The book, as you point out, attempts to replicate the browsing experience, whereby we wandered the stacks, engage a conversation, pull a book off the shelf and note a particularly nice line or a particularly pertinent passage or, perhaps, a counterintuitive note that helps us see finer grains and textures of what we thought we already understood.

On a related note, I am very interested in the paradoxes of the good bookstore and the reading experience, and I think there are some parallel paradoxes implicit in writing that I was cognizant of as I was composing the book. When we are browsing a good bookstore or reading a good book, it feels like it is ours alone and, simultaneously, unowned; like we are in solitude in community; our attention is both diffused and focused; and that time dilates and contracts simultaneously. My hope is that these paradoxes are apparent to the reader—and that they are pleasing.

SH: You mention that “a good bookstore must develop its filters and selections, and thus its character.” A strong piece of scholarship must also do the same. How did you decide which authors and texts to include in In Praise of Good Bookstores?

JD: My choices on authors and texts were idiosyncratic and unscientific. They followed my interests and my curiosity. So much of the work of writing happens over years of developing and trusting one's sensibility. Perhaps we spend way too much time reading books that we should, as opposed to books to which we're attracted. I am not a professional reader, but a professional enthusiast. One of the joys of being a common reader is that one can follow their fancy wherever it takes them. In a bookstore, that enthusiasm is omnidirectional.

So many of my favorite books came to me as discoveries in the browse, but also as recommendations from fellow booksellers, or from customers, authors, and publisher representatives. There is a shared enthusiasm in bookstores. I feel very lucky to have had this daily experience of sharing treasures and delights.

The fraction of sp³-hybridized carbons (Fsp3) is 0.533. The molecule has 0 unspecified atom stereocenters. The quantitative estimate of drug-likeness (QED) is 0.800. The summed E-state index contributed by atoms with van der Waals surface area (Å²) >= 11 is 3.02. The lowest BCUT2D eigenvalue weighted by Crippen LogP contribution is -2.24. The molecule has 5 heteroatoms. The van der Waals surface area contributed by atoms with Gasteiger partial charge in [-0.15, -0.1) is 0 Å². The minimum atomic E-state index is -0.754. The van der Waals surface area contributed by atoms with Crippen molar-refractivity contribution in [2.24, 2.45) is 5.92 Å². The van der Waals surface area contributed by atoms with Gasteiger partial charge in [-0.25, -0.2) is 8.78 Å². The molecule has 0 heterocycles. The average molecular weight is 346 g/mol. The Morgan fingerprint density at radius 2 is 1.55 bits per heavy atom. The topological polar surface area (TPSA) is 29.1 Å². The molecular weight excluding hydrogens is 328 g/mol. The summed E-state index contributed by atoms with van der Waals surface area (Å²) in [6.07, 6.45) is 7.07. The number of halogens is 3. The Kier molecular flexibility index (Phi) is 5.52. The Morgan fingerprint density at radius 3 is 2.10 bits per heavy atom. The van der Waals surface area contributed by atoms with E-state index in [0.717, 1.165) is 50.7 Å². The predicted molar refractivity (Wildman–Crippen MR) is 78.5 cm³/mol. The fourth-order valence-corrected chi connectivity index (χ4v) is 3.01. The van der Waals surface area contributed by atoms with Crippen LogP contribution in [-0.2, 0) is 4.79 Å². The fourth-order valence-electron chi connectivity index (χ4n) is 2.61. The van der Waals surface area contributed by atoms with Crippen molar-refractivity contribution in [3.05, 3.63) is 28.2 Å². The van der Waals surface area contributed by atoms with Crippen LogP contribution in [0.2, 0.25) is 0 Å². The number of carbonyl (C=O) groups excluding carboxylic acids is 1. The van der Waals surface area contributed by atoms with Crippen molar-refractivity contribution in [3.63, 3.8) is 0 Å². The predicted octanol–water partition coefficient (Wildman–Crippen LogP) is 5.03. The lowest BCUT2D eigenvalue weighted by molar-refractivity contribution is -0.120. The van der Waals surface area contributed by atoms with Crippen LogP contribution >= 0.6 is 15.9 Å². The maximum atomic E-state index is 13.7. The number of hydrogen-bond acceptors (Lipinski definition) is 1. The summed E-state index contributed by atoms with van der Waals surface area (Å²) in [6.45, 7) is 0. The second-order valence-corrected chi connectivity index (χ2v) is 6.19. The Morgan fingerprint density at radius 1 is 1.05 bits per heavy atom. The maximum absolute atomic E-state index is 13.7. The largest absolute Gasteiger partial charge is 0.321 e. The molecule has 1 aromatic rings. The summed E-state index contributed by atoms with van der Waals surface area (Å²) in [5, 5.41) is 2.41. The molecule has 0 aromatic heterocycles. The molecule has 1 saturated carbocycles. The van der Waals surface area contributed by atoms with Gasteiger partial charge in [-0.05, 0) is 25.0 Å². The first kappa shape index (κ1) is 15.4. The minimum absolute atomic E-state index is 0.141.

SH: As the title explicitly states, this is a book about “good bookstores”—spaces that are invested in the art of bookselling and the cultivation of wonder and contemplation. Do you believe that the “good bookstore” is a fixed concept, or can it differ in relation to place, historical events, etc.?

JD: That is an astute question. What I mean by a good bookstore (capital G capital B) is a store that is deliberately supporting the stocking and selling of serious and enduring books, including those meant for small audiences. There are many great bookstores that are also good bookstores, and there really are no bad bookstores per se. But the ideal to which I am gesturing, which is not much different from the good society or the good life as the philosophers would have it is a platonic ideal of what these spaces could be, if we built them as we will, not as we must. In this way, yes, it is a fixed concept.

SH: You are currently the director of the ever-cherished Seminary Co-op Bookstores in Chicago. You have also worked as a bookseller now for over two decades. Has your conception of “good bookstores” changed throughout your career?

JD: Absolutely! I came up through Barnes and Noble in the 90s and then worked in large campus bookstores, first at Berkeley and then at Stanford, in the aughts and early teens. It wasn't until I took the helm of the Seminary Co-op that I recognized just how diluted those stores were. I then wondered if perhaps there was a way to run the ideal of a bookstore without diluting the very thing that makes these bookstores so valuable. Look, it's a long shot that a store like the Seminary Co-op will survive. But if we're going to survive—and, I assure you, I have significant hope that we will, in no small part because we should—I would prefer to survive embodying our ideals and striving to become the best version of the institution, rather than die because we have compromised what makes the stores so great. After all, it was even less likely that a store like this could ever be built, and yet, here we are!

SH: In In Praise of Good Bookstores, you delineate the conditions that are required of a “good bookstore.” These include a space that is suitable for browsing, as well as booksellers devoted to the “weeding, cultivation, and assemblage” of stock, who furthermore can help construct and partake in a community of serious readers. Of course, for whatever reasons, not all bookstores succeed at meeting these criteria. Can a bookstore be valuable, even if it falls short of “good”?